Obama dines with Jobs, Zuckerberg, other tech honchos

At an evening affair in Silicon Valley, the president discusses jobs, education, and R&D with bigwigs including the CEOs of Apple, Facebook, Google, Netflix, and Cisco.

President Obama talks jobs and the economy with some of the nation's top tech leaders.
President Obama talks jobs and the economy with some of the nation's top tech leaders. Seated at the president's left is Apple CEO Steve Jobs; at his right, Facebook CEO Mark Zuckerberg. The White House

In a dinner meeting last night, the president and 12 of the country's leading technology executives discussed such hot-button issues as jobs, education, and how to get the U.S. economy back on track.

Joining the meeting with Obama were CEOs including notably Apple's Steve Jobs, Facebook's Mark Zuckerberg, Oracle's Larry Ellison, Google' Eric Schmidt, Yahoo's Carol Bartz, Cisco Systems' John Chambers, Twitter's Dick Costolo, and NetFlix's Reed Hastings.

Other participants were well-known venture capitalist John Doerr , Stanford University president John Hennessy, former Genentech CEO Art Levinson , and Steve Westly, founder of the Westly Group.

President Obama chats with Mark Zuckerberg.
President Obama chats with Mark Zuckerberg. At left is Yahoo CEO Carol Bartz, and the blurry figure in the foreground at right is Google CEO Eric Schmidt. The White House

Hosted in their Woodside, Calif., home by Doerr and his wife Ann, the dinner was private and not open to the press, but the White House has released some details of the conversation.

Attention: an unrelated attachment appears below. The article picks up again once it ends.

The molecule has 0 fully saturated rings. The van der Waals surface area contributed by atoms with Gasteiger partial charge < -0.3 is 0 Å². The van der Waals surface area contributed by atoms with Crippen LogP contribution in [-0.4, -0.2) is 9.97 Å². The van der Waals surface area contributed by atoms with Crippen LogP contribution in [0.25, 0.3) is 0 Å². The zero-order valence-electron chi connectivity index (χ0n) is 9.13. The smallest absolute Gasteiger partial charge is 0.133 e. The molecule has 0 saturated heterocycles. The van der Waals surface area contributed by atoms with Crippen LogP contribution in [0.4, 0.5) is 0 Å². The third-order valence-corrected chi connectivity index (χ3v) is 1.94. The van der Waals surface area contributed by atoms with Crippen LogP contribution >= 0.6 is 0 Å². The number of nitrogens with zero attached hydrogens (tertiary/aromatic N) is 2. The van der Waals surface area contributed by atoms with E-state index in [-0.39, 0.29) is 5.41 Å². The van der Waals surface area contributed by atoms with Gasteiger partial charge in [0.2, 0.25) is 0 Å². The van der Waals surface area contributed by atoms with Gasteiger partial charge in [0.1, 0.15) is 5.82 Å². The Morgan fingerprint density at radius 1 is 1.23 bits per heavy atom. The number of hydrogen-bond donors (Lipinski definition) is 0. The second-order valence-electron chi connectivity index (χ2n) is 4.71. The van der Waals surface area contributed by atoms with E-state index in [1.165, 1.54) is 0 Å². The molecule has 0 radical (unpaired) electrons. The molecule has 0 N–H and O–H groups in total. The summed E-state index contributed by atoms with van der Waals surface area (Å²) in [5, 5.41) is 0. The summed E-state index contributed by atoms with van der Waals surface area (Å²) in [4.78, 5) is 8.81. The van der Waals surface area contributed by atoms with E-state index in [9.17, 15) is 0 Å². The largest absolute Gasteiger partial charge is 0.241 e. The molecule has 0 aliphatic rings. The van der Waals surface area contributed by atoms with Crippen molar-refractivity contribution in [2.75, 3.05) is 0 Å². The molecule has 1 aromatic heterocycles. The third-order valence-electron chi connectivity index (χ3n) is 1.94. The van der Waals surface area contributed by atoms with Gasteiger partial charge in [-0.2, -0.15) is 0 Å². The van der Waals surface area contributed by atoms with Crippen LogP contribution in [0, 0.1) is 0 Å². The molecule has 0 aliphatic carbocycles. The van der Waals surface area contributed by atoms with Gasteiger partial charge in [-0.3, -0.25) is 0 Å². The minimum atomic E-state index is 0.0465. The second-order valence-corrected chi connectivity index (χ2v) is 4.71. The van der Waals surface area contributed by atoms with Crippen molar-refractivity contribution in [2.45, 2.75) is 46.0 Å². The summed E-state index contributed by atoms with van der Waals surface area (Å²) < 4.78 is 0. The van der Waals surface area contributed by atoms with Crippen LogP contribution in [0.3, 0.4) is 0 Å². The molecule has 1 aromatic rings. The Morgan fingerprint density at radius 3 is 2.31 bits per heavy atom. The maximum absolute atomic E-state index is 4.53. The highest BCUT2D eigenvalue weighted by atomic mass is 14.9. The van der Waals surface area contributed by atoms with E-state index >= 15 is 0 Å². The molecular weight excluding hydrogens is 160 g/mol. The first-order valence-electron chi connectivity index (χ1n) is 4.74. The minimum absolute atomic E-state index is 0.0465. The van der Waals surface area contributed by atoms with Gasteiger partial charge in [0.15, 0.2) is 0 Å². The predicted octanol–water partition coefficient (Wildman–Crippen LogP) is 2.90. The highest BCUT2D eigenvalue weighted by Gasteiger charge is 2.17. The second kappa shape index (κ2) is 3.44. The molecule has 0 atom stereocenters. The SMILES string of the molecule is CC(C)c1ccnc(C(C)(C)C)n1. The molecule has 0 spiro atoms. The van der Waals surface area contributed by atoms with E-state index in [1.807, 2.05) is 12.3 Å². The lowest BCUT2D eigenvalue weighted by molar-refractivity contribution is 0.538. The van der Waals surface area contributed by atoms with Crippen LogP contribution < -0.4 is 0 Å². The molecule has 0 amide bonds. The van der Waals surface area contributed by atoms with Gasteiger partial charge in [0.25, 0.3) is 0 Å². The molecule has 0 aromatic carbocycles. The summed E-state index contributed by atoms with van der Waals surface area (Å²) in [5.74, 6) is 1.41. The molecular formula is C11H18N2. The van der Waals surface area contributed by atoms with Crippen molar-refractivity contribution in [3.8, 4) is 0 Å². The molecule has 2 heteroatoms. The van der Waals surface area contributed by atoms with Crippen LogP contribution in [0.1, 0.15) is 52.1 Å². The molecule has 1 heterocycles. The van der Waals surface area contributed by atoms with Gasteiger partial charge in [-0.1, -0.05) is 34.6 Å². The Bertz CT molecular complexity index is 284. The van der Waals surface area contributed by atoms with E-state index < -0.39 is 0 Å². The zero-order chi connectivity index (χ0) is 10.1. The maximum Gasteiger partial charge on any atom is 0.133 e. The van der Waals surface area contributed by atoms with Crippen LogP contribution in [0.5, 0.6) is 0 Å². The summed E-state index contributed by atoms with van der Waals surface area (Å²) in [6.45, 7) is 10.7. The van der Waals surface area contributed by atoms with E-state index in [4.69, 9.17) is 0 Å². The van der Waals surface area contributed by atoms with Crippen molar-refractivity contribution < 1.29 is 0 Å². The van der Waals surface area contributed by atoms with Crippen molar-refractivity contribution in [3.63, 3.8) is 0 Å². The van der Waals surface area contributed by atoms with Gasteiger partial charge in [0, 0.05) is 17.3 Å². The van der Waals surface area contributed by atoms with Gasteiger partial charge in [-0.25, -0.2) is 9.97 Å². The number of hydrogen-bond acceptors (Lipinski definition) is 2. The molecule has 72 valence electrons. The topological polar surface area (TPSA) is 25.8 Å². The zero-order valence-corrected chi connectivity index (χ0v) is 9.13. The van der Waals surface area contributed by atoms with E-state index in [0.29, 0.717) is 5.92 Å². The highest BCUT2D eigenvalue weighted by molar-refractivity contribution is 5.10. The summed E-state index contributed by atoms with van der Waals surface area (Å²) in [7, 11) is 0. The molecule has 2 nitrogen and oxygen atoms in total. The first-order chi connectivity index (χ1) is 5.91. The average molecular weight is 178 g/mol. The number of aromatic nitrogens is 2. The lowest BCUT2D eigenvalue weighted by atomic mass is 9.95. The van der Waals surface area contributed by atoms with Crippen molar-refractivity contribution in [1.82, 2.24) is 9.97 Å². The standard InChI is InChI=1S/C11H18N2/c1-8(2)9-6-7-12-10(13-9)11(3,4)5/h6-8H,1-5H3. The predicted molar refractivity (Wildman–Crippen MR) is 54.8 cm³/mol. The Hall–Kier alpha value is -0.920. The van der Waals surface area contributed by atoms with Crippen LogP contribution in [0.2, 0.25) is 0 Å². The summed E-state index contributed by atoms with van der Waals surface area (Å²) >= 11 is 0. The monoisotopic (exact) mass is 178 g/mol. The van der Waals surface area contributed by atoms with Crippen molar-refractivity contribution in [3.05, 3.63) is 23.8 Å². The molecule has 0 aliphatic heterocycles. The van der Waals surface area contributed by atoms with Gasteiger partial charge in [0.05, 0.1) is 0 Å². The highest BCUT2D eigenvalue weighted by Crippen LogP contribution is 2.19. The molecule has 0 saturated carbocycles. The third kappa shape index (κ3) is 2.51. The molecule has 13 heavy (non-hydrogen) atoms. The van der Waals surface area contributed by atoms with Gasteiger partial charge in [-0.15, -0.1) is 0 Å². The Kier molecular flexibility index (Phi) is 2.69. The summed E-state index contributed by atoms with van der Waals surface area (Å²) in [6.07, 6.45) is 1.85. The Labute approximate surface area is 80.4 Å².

Focusing on the administration's objectives, the president discussed his ideas for investing in research and development, creating more incentives for companies to expand and hire workers, and the goal of doubling U.S. exports over the next five years as one way to support jobs.

The topic of education was also high on the list as the group chatted about the need for new investments in schools. With an emphasis on tech, the president and his dinner companions discussed ways to encourage people to study and pursue careers in science, technology, engineering, and math, also known as STEM . Obama also talked up his new Startup America initiative, designed to build partnerships between universities and the private sector to help kick-start new businesses.

The meeting was part of an ongoing series of conversations with the business sector on how to strengthen the economy, support entrepreneurship, increase U.S. exports, and get people back to work, according to the White House. Obama also expressed interest in ongoing discussions with the group as a way of sharing new ideas to create jobs and stimulate the economy.

The president continues his focus on technology today as he takes a tour of an Intel plant in Oregon and meets with CEO Paul Otellini to discuss the company's efforts to invest in STEM to create more high-tech jobs. Obama also plans to appoint Otellini to a panel of experts set up to offer the administration advice on creating jobs.

 

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